Where’s the Money?


Darpan Jain, IAS, MD of KUIDFC discusses various challenges facing urban water resources management in India and offers possible solutions

Studies have shown that there is a very high correlation between parameters such as education, income and poverty. If you want to achieve human development indicators and improve quality of life we have to focus on improving our urban water supply.

India Behind Other Developing Countries

The average coverage in India is 60-70 per cent. Other developing countries have reached almost 90 per cent coverage. The water supply in India varies from one hour to six hours in a day, some places it is once in three or five days. In contrast, Brazil, China and Vietnam give their citizens 24/7 water supply.

For quantity of water the norm is 125 lpcd (liters per capita per day). It ranges from 37 to 300 lpcd. Our supply is intermittent and we have not been able to give continuous water. Other cities are near the water supply benchmarks. Developed cities are sometimes higher with 150- 200 lpcd. Bangkok, Colombo, Kuala Lumpur, Phnom Penh are not highly developed cities but they supply good quality water 24/7.

There is a wide gap between India and other countries in terms of development and in all the parameters we are far behind. What are the reasons for this?

For example, Karnataka is quite urbanized with 219 urban local bodies. Our water needs are met by surface water. Most of our local bodies are dependent on the seven river systems out of which most important are Krishna and Cauvery. Almost 80 per cent of our needs are met by Krishna and Cauvery. We have not provided 24-hour water supply in any city although we have done some demonstration projects.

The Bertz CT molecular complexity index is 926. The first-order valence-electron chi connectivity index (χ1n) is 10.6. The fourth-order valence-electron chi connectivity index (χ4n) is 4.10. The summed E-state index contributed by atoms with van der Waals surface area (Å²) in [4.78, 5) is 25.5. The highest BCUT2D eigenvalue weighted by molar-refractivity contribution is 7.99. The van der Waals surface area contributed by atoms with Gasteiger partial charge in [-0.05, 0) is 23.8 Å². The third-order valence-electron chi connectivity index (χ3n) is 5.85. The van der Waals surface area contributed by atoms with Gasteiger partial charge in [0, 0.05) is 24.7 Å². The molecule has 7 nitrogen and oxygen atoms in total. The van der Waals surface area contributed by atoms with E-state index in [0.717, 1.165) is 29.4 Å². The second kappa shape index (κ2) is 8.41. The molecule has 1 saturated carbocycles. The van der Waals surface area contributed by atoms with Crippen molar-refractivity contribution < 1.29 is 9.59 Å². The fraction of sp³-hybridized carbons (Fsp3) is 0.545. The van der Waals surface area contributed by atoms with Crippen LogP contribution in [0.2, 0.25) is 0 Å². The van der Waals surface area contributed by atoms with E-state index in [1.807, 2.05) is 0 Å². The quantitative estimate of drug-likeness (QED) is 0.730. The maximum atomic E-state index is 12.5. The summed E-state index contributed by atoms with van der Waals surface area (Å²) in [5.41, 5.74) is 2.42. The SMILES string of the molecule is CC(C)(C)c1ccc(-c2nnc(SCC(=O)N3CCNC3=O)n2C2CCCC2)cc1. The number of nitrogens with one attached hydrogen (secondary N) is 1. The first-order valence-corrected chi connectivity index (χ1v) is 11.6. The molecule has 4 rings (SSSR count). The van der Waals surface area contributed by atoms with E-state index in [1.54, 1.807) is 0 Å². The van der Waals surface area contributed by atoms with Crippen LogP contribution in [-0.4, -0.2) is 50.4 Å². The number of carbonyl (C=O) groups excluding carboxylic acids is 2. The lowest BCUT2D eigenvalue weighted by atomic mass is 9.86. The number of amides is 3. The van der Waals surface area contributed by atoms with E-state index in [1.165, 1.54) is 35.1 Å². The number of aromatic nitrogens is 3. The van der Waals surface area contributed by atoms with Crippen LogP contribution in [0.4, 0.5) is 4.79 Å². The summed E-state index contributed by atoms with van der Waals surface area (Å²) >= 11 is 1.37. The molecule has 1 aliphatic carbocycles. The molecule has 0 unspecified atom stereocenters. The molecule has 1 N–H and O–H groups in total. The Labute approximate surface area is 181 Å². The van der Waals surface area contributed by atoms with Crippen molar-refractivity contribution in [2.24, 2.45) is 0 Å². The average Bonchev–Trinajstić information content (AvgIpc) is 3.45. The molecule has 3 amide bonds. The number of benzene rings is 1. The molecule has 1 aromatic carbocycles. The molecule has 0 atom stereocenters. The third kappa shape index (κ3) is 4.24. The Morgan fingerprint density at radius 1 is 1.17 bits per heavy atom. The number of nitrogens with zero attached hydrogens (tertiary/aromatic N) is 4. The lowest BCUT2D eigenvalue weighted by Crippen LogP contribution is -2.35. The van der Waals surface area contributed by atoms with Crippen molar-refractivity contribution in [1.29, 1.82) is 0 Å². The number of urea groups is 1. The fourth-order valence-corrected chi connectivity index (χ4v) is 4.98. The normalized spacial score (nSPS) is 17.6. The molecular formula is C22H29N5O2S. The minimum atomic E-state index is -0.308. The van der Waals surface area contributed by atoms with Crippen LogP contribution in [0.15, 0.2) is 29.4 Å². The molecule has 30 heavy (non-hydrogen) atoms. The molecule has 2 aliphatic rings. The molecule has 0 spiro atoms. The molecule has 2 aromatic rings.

Reasons for Poor Supply

It’s a vicious cycle, most of our local bodies; authorities who are implementing water supply are not financially strong. Because local bodies are not financially strong, they are not able to undertake the required investment and development. Whatever investment is done; it is more in asset creation rather than outcome-based approach. So less investment is also not effective, services aren’t good. We cannot ensure continuous water supply, we are not able to reduce leakages, we are not able to maintain quality of water and because of all these things it is difficult to collect user charges.

‘Since the supply is so deficient, why should I pay, is UrbanWaterManagement Edited Excerpts from Mr. Jain’s talk at the Water Conference organized by CII in Bangalore recently a common question. Because the recoveries are bad and the institution level is not strong in terms of capacity and funds, it results in financial instability. The cycle keeps on repeating itself and we are stuck.

Karnataka needs an investment of Rs. 3.2 lakh crore. That is the capital investment that they have been forecast for 20 years in 2009- 2010. Now, we have to double these figures because of inflation. Operational expenditure which the committee estimated was Rs. 5.4 lakh crore.

darpanEdited Excerpts from Mr. Jain’s talk at the Water Conference organized by CII in Bangalore recently





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